Over the years, there have been many efforts to identify in-vitro diagnostics, in cerebral spinal fluid (CSF) or blood, for Alzheimer’s disease (AD). While there have been many studies, nothing has become used in routing clinical practice. Is this a function of the biomarker discovery process, or is it the result of other reasons?
A study was done to look at what clinicians and researchers thought about these issues. Some of the results may be surprising.
First the high-level conclusions:
- Concentrate short term on moving current CSF assays (abeta, tau) to blood, rather than new biomarkers.
- Focus new biomarker efforts on the early part of the disease onset, including identification of latent disease and transformation from mild cognitive impairment.
- Deemphasize efforts on broad screening, and ruling out (rather than ruling in) AD.
As to specific survey results –
- 60% of AD patients diagnosed clinically
- Another 20% diagnosed with the aid of imaging
- Only 5% more get diagnosed with the aid of current (CSF) biomarkers
- But only 30% of doctors surveyed use current biomarkers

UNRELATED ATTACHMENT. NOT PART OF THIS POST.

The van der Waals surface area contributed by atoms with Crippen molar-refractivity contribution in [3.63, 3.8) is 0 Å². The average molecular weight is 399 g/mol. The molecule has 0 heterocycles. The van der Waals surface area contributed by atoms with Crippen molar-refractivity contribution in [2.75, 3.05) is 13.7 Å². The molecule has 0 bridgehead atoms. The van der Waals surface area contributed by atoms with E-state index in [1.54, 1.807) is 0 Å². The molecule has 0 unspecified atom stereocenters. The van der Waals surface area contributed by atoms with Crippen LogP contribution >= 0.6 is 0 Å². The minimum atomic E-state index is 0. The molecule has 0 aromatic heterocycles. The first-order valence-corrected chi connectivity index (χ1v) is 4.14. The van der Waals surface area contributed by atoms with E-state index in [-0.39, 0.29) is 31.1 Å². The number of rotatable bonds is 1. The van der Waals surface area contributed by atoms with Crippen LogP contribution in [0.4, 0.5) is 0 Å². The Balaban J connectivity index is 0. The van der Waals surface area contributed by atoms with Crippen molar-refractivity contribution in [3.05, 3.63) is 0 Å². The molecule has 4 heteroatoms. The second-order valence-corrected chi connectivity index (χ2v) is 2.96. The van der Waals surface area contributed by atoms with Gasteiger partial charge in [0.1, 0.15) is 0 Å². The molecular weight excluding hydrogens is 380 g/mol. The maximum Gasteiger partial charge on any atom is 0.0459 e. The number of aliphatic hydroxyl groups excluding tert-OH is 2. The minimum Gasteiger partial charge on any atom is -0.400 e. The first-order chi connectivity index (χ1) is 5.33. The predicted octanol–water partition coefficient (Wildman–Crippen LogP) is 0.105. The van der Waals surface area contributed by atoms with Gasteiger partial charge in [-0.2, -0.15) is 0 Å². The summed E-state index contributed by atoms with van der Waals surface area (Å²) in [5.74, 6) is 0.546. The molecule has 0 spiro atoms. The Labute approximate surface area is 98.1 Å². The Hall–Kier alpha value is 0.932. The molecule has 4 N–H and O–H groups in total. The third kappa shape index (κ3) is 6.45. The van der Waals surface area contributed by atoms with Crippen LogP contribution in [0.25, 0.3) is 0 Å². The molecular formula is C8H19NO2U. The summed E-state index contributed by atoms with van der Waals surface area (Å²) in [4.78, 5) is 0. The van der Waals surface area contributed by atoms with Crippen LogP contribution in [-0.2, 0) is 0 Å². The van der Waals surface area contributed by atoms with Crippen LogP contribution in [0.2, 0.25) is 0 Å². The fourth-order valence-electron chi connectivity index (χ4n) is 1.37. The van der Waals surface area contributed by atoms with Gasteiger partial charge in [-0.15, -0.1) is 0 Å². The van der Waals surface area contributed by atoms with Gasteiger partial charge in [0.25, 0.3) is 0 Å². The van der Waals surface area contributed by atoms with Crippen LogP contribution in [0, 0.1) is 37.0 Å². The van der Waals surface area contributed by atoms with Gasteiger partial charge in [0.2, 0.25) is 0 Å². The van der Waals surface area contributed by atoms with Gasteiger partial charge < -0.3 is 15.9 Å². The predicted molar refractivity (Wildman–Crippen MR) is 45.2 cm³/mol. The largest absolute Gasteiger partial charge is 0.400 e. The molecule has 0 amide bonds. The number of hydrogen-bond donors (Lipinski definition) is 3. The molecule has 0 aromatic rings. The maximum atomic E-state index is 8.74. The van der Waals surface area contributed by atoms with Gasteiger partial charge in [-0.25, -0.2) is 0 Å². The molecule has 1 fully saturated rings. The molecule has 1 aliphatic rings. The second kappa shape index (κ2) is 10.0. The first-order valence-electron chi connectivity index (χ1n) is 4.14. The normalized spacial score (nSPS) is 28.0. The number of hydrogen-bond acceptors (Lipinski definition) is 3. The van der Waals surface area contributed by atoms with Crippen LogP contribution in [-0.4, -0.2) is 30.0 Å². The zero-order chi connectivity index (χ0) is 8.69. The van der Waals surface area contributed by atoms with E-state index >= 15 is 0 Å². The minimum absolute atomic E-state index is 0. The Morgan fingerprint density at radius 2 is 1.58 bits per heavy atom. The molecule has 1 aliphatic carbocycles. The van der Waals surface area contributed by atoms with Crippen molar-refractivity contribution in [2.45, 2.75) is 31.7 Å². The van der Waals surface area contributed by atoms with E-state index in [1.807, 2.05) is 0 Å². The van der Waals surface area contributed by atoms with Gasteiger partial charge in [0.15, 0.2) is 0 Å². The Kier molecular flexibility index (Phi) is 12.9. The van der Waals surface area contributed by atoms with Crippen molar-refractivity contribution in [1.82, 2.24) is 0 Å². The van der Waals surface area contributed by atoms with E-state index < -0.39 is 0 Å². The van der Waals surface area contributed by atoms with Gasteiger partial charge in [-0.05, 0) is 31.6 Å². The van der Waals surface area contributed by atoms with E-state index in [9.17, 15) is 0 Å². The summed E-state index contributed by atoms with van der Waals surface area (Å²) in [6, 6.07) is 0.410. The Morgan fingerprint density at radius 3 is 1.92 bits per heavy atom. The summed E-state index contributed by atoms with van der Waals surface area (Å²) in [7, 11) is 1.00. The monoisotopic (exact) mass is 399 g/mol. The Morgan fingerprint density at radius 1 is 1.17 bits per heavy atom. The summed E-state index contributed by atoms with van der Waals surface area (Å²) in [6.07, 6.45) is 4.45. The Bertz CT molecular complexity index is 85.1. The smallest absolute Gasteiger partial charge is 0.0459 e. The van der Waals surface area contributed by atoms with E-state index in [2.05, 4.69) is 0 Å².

- Of all the patients with suspected AD, 15% end up with an indeterminate diagnosis
One of the potential implications of these findings is that if all physicians involved in diagnosing AD – instead of just 30% – used current CSF biomarkers (abeta and tau), then virtually all patients with suspected AD could be differentially diagnosed.
Does this mean that better proof is needed, or that different guidelines should be used? One other answer to the question is based on CSF. 9 out of 10 MDs, of the 70% who don’t use CSF biomarkers, would use them if in blood. Even 1/3 of the 30% who currently use CSF biomarkers believe that blood-based assays, comparable to today’s abeta and tau CSF tests, would be used more.
However, there are still clinical and market risks for blood tests, due to new imaging capabilities. Eli Lilly and GE have received FDA clearance for PET scan injectable contrast agents, Amyvid and Vizamyl respectively. These agents help image beta-amyloid plaques in the brains of living patients. As imaging is used as an adjunct 4 times more often than in-vitro biomarkers for AD diagnosis, this advancement may both reduce the need for biomarkers, as well as decrease the percent of patients with an indeterminate diagnosis.
So, in addition to trying to push just the current assays into blood, what other strong interests are there in AD “diagnostics” that might be fulfilled with in-vitro diagnostic tests?
The survey revealed potentially surprising results as seen in the figure below. Better tests for early diagnosis of AD or latent AD, and transformation from mild cognitive impairment were wanted. However, there was little interest for screening assays or ruling out potential AD patients.